The cockatoo has a strident, uncultivated voice but this coarseness is misleading - it is a most respectable bird. Its habits are regular, in fact, its life is 'governed by routine', according to one naturalist.

Unlike many of its fellows, it has only the one mate during its breeding life - no playing around here. It does not gallivant during the day but rests pretty much in the one area. Of course it likes to eat out for dinner, and also for breakfast. In the evening it enjoys getting together with friends, always in the same place, even the same tree, with the same group.

cocky

These gatherings can produce considerable merriment; some of it no doubt not quite innocent, for the cockatoo is a very competent mimic. It may go off for a long holiday during the season but returns to the same spot, even to the same house or hollow, to raise its children. It will maintain its home very effectively, carrying out repairs from year to year - the neighbours can never complain about the state of the house next door. Its reward for this very proper lifestyle is that it lives for an unusually long time - or perhaps it just seems that way.

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Congratulations, Alison

alison

Until the recent AGM, the Friends had only one life member, Anne Joyce, who played a key role in establishing the Friends in 1990 and in ensuring that we had a healthy future.

Last year the Friends' Council decided to implement its recently formulated policy on Life Membership of the Friends, that it be offere3d to members for the 'provision of exceptional service as a Friend of the ANBG'. We have several worthy candidates for this honour within the ranks of our volunteers but Council unanimously agreed that Alison McKenzie should be approached to see whether she was happy to accept it. She is happy, and said at the AGM that she felt very privileged; everyone who knows her is very pleased too. The citation on her Certificate of Life Membership says :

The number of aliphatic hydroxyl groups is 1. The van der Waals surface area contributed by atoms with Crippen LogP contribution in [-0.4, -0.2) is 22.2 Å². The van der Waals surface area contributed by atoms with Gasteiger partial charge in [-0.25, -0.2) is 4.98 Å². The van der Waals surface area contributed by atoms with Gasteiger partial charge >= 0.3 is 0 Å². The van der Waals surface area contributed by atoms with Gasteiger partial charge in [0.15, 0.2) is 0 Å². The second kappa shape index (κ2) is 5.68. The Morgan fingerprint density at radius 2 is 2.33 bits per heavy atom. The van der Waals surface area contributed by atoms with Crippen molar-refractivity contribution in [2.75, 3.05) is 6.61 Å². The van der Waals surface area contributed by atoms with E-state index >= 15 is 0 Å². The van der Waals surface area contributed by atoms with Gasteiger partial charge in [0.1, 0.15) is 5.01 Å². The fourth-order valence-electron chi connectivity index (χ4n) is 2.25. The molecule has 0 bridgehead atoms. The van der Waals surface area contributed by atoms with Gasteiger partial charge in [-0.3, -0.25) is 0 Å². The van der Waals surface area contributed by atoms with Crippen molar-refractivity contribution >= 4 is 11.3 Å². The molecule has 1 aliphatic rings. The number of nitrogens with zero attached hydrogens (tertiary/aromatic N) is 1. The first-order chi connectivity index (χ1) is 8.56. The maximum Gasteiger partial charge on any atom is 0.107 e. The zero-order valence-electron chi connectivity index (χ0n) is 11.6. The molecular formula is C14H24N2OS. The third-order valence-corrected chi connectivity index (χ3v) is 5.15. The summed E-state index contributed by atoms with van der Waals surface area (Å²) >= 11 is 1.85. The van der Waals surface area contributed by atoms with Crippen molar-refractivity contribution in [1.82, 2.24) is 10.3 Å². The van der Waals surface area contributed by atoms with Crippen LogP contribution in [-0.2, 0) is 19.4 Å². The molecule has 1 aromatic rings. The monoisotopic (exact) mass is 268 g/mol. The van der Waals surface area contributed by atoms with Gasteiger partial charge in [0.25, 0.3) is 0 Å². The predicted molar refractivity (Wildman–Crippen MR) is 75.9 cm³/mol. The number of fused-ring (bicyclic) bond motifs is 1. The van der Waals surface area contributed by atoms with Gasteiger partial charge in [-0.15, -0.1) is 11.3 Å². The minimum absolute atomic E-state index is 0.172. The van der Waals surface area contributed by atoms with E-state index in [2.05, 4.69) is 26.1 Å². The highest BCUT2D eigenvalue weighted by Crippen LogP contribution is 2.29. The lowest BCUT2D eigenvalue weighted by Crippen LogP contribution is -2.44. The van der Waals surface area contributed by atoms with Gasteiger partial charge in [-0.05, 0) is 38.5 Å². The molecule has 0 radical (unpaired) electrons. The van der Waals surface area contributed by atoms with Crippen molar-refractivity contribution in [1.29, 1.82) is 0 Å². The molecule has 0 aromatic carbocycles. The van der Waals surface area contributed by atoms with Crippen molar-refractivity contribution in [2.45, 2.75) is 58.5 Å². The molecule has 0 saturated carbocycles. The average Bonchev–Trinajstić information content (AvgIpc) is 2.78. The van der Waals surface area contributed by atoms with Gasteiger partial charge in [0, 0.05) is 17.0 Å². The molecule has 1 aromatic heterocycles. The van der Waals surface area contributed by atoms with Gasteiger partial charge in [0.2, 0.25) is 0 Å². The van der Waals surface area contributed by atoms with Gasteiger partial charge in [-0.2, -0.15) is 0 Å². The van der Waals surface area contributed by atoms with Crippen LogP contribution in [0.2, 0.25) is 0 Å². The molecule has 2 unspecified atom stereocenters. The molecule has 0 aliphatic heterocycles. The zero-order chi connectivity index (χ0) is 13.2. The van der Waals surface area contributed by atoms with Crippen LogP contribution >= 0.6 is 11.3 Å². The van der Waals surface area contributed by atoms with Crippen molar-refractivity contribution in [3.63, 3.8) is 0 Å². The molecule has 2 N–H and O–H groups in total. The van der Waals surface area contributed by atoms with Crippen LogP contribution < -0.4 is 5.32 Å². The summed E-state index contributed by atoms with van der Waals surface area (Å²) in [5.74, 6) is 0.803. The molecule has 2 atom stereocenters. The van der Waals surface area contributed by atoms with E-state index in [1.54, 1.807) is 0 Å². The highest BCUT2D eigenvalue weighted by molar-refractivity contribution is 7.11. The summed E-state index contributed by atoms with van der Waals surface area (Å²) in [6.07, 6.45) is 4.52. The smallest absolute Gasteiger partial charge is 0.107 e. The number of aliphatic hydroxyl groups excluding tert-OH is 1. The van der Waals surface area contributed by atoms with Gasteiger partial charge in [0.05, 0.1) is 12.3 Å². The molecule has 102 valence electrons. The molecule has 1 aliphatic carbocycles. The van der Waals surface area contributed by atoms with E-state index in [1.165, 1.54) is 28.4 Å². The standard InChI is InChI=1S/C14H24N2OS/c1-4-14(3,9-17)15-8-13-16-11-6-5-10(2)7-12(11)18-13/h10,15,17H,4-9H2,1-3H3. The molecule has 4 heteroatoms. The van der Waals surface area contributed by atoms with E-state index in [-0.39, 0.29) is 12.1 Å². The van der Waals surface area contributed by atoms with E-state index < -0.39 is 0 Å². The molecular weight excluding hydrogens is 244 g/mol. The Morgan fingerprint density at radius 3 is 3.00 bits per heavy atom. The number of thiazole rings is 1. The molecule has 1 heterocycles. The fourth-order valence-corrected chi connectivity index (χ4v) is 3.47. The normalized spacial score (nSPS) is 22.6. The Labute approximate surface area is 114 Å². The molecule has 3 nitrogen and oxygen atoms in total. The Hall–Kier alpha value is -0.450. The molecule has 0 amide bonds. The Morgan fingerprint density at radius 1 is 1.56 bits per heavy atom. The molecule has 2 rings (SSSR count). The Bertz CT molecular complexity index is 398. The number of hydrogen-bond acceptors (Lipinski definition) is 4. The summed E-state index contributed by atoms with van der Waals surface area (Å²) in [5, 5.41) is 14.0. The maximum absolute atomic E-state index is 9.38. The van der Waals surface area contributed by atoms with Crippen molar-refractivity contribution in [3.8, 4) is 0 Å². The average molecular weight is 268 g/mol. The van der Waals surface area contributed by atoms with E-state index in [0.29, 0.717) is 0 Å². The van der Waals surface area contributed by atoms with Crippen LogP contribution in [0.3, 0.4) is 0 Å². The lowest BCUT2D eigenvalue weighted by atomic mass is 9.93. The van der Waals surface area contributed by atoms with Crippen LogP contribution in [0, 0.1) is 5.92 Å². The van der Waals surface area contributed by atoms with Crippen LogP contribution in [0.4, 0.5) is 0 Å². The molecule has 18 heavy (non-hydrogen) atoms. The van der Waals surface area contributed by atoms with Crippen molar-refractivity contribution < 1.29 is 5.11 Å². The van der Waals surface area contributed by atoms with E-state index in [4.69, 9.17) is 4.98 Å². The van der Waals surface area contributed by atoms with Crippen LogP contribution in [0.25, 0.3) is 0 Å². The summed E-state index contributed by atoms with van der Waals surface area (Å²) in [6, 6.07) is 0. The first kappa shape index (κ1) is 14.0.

In appreciation of your outstanding service as an active volunteer for the Friends of the Australian National Botanic Gardens since its establishment in 1990.

The Friends particularly appreciate your organisational skills, your practical common-sense and 'no fuss' approach to the many tasks you undertake and your consistent and warm hearted willingness to help and encourage other volunteers within the Gardens, especially the Volunteer Guides.

To accompany her certificate, Alison was also given a gold parking permit for the Gardens.

Congratulations, Alison !

Long may your contribution to the work of the Friends continue.


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Watering by Computer

Paul Janssens

The ANBG irrigation system was updated in 2006 with the installation of a new computerised central irrigation system, Irrigation Central Control (ICC). This system comprises a central computer which is radio linked to 15 controllers located throughout the gardens.

Previously the gardens were watered by fifteen independent, stand alone controllers that staff programmed for the areas of gardens that they maintain. This 'old' style system had many limitations in effective water management. The controllers operated independently from each other and did not take account of water pressure deficiencies across the ANBG site. Nor did it turn sprinklers off when rain occurred and it offered little in reporting how much water was used in various sections and vegetation types throughout the gardens.

The new ICC system is a tool that offers best practice irrigation management. It has its own weather station which measures daily evaporation and rainfall (whenever that falls from the sky). If we have rain occurring during the night, when irrigation programs are running, the system will pause or shut down any irrigation that night.